Historic Irish heritage sites are being repurposed by the Irish government as for-profit enterprises in what has been described by Irish Minister Brian Hayes as a 'novel scheme.'
According to press reports the Irish Office of Public Works will offer controversial leases to private firms on some of the country’s most popular historical sites.
The list of properties includes the famed Dublin and Kilkenny Castles, Derrynane House (once home to Irish patriot Daniel O'Connell) and the Doneraile Wildlife Park in Cork.
According to TheJournal.ie leases of up to ten years will be given to interested businesses for commercial ventures.
Anticipating public unease, Hayes stressed that the businesses that receive leases will have to be 'in keeping with the heritage and with the recreational nature of some of our sites' so casinos and hotels are not being considered.
Speaking on RTE's "Morning Ireland" Hayes said:
'I don’t know how successful it’s going to be, I have to be very frank, but I was determined to do this and the Office of Public Works is leading the change within our own organization in terms of making sure we look at novel schemes like this.'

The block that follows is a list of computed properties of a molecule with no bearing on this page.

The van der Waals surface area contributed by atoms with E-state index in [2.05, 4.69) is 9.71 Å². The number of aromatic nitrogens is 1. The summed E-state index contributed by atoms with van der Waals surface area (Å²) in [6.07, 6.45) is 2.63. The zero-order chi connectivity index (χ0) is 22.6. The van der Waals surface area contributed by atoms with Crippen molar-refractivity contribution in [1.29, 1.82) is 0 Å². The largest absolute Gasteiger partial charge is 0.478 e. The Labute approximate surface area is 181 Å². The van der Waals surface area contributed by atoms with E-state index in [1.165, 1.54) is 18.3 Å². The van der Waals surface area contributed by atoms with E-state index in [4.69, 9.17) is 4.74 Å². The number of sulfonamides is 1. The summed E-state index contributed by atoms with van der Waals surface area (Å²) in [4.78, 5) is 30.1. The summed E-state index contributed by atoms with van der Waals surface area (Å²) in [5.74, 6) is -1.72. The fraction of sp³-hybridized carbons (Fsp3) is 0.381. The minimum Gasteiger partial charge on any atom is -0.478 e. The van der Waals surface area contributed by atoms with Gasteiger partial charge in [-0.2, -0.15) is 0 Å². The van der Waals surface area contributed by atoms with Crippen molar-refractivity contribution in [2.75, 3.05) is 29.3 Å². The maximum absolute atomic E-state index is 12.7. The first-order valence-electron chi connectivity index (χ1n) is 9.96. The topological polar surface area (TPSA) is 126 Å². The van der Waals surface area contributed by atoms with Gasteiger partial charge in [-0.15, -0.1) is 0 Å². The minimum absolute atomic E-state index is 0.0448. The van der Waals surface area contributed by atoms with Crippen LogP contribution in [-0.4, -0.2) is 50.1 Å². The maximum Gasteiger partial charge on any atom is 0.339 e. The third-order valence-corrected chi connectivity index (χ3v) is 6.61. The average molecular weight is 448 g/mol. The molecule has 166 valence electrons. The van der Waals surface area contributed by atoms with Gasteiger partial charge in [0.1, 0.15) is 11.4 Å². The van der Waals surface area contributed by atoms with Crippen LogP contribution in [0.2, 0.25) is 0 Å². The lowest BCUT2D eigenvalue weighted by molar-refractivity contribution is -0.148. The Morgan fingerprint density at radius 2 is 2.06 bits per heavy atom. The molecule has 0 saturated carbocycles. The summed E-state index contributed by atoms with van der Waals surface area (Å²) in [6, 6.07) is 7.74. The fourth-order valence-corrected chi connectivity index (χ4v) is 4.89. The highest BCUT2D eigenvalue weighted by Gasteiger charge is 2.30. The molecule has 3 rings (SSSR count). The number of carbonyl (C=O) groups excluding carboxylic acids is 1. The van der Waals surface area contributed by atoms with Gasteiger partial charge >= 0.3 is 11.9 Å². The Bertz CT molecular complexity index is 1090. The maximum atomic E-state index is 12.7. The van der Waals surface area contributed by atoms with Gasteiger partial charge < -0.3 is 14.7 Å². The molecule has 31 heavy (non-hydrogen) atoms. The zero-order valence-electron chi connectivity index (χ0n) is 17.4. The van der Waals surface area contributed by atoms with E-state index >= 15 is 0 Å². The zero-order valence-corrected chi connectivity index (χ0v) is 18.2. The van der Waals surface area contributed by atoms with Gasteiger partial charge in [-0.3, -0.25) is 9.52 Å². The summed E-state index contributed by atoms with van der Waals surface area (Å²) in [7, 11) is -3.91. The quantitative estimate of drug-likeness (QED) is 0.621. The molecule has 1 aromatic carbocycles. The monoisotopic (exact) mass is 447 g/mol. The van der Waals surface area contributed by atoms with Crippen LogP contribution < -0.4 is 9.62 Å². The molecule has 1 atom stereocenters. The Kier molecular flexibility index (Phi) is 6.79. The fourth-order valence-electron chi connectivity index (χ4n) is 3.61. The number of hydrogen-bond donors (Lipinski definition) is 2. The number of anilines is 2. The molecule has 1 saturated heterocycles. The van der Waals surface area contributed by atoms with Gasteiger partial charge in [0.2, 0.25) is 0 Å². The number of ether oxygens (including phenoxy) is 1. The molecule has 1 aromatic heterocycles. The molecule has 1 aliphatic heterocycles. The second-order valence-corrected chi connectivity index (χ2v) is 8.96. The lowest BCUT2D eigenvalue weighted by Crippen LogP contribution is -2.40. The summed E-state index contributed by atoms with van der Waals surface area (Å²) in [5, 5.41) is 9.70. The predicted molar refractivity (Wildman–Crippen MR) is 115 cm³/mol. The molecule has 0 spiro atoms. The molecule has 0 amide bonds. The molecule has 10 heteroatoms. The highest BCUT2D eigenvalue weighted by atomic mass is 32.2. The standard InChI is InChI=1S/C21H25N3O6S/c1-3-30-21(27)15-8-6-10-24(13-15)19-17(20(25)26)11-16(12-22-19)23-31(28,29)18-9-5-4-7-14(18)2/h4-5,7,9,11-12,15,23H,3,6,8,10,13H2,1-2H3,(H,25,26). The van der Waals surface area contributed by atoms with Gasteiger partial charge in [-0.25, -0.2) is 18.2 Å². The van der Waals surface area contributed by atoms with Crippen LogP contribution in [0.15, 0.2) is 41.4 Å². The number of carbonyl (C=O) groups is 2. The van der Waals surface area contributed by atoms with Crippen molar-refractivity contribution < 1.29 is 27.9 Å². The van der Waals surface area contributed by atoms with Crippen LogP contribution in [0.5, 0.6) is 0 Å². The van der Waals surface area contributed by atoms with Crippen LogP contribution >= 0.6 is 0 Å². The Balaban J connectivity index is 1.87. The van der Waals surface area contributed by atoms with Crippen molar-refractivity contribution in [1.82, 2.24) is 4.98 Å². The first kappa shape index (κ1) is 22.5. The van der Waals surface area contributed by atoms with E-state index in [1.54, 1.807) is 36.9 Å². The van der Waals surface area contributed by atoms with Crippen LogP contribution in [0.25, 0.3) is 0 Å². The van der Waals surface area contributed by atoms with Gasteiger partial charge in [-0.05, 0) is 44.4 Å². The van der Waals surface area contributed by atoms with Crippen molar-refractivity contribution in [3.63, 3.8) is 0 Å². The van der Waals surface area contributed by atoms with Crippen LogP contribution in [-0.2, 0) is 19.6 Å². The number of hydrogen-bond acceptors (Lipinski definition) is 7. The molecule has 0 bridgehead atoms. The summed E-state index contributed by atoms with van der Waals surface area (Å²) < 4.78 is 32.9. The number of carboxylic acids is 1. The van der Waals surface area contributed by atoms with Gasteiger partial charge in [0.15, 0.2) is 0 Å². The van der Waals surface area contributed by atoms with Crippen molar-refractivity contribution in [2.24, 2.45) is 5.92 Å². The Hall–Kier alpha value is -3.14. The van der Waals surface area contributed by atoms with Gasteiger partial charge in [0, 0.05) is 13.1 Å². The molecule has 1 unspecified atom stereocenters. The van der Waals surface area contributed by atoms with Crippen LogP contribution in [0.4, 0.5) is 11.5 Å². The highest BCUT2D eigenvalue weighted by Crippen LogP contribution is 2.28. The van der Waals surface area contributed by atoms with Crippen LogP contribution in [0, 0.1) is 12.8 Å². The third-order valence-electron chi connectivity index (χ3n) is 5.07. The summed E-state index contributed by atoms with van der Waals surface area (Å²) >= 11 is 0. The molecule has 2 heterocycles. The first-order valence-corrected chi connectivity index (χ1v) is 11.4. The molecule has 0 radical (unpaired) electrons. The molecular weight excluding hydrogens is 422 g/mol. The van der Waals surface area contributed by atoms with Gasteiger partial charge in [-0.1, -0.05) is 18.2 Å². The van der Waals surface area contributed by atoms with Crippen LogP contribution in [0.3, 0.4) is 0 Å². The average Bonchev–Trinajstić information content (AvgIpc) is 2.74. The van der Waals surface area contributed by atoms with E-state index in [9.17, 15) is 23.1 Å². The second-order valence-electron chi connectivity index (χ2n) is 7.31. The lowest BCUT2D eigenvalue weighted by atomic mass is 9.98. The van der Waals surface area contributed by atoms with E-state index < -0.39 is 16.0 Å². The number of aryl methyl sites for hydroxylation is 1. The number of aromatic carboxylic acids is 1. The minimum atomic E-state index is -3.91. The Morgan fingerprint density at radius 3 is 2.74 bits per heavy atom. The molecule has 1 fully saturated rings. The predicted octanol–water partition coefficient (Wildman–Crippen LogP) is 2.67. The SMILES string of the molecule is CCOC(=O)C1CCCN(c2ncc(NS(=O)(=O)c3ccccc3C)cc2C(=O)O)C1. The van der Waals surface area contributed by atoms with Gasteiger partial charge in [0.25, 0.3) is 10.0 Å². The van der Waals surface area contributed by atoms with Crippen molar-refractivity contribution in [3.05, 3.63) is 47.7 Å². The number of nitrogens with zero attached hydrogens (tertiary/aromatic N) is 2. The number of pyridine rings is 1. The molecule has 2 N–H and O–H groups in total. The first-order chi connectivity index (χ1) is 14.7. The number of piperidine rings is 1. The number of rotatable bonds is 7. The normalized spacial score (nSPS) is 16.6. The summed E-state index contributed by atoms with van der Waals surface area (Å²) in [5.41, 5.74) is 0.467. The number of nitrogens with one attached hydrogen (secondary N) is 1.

Hayes added that he had obtained an agreement from Irish Minister for Public Expenditure and Reform Brendan Howlin that any additional revenue generated by the plan will be earmarked for other heritage projects.
Hayes said the initiative would not just apply to 'the top ten Irish sites that everyone knows' but it would also encourage investment into other 'second-tier' sites and establish opportunities for job creation.
Applicants will reportedly be requested to outline how their proposals will raise the profile of heritage sites, generate increased footfall and generally be in keeping with the presentation of the site in question.
Hayes continued: 'Clearly capital funds are in short supply, so if the private sector sees an opportunity in working by way of license with the OPW, then everyone benefits.
'My Office will have an open mind with any proposal that is made. We need to find new ways of funding heritage, which is central to improving our offering to tourists. Using the amazing and varied heritage portfolio that the OPW has is good for jobs and good for business.'
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